I went to a Support meeting last Wednesday. Hospice holds them once a month so that grieving folks, who have lost someone they love, can talk with and listen to others like themselves.
I was late because of something I had to do earlier. When I came in the meeting was nearly over. The dozen or so people in the conference room were about to go home. Linda, the dear lady guiding the session, had asked each of the persons around the table a question, “For what are you grateful?”
Forcing each person to consider that question and answer was a way of helping them to get outside themselves. It was a way to forget their very real problems for a moment and focus on more positive things in their lives.
I was asked, ‘Gene, for what are you grateful?’
I thought for a millisecond. I never have to think long to answer that question. Although I am nearing a century of life, I am as happy as I deserve to be. I have my writing, food, shelter, and health. Since losing my dear wife, I live alone. I miss her every day, but I have learned to manage, with great difficulty, without her by my side.
“I’m happy to be alive,” I said. “Not just conscious and breathing but able to enjoy and make the most of every moment I have. I’m grateful for my four children. They are all fine human beings, persons of good character, and doing well. I’m grateful that I’m able to write, and I am grateful that people enjoy reading what I write. My writing is about simple things in life, but I find humor and wonder in everything. I wake every morning with joy and anticipation, ready to write something more.”
Before this sounds too sugary sweet or preachy, let admit something to you. In the years since I lost sweet Jeannette, my wife of fifty years, there are moments when I get lonely. I need someone to talk with and to know they understand. I have learned the telephone is one of the best therapy tools in the world. When I call someone that might be having a problem, listening to them, and giving them comfort when it’s needed, I feel better.
Why does that occur? It’s simple, really. Any time I focus on someone other than me, it gets my thoughts off myself, and I forget to feel sorry for myself. I feel better. My attitude improves.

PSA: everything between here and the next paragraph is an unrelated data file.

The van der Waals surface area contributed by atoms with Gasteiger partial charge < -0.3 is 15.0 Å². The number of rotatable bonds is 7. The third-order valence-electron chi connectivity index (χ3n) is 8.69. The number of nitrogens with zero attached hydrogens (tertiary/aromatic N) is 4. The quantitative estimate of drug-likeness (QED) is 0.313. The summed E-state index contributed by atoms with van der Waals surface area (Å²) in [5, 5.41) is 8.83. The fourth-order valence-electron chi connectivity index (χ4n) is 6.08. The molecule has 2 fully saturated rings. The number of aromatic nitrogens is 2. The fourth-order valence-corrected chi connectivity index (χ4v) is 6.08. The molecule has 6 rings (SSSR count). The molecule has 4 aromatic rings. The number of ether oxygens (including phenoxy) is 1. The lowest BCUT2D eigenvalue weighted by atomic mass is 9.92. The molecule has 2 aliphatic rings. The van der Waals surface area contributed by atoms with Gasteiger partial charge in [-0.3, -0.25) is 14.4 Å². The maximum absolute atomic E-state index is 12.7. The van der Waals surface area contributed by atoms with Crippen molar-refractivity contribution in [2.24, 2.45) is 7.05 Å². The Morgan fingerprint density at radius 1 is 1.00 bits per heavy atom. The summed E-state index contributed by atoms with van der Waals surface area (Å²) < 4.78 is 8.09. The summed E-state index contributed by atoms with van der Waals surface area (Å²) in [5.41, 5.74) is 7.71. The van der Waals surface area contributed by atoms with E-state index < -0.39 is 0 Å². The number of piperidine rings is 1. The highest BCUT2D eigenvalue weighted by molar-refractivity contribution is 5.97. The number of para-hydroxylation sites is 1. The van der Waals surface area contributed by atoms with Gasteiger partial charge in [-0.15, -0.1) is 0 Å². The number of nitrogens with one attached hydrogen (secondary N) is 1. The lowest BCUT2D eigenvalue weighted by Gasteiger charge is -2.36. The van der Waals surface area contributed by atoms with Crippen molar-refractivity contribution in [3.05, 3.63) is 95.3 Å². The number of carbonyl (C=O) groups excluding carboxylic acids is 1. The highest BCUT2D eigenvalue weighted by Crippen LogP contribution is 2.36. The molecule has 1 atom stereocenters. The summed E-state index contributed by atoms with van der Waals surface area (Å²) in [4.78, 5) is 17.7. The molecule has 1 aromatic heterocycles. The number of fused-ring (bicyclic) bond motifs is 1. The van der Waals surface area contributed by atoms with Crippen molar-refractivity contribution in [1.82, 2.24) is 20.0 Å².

Abraham Lincoln said, ‘Most folks are about as happy as they make up their minds to be.’ The simple act of pretending happiness, or pretending courage, or beginning a task you know you cannot do, accomplishes other miracles. When I am sad or fearful or dead certain I cannot accomplish some formidable task, the simple act of acting and pretending as if I am brave or happy or see that job already finished makes me happier, braver, and somehow able to finish the job in style.
How can this happen? Here is why. It is the way our mind works. William James, the famous American Psychologist, explained it by telling us a truth about the mind; a fact about our unconscious and our consciousness.
‘Feeling follows action,‘ James wrote. Act and pretend a certain way, and the unconscious responds to make it happen. ‘ That is because the unconscious part of our brain is a dumb creature. It does its job by wrote. It has no initiative. It does whatever our conscious mind tells it to do… and it is easily fooled.
We need other people. You and I may be completely self-sufficient individuals. We may be happy with ourselves and able to be alone and content. But if we do not enjoy the company of other people, a part of our soul has been amputated. Our psyche has been damaged.
Most of the persons at Grief Support Meetings are folks that have lost someone dear: a spouse, a child, or a parent. Chances are that survivor, if they’ve lost a wife or husband (most have), is a widow or a widower. And often, they are usually not young in years. What I have learned may help others like me. In my half-century in Lake County, and the near-century I have been on this planet, I’ve managed to learn a couple of things about enjoying my life no matter my age or situation. I want to pass on these things to others. The very act of helping other people is a kind of therapy for me.
There are miles and miles of distance between the two terms, ‘Being old’ and ‘Growing older.’ To grow older, no matter your years, if you keep a star before you, your eyes on a goal of doing something worthwhile, you cannot help but grow older in style. More than that, if you live to be a hundred and eleventeen, you will never be old.
End of sermon for today. No contributions wanted.
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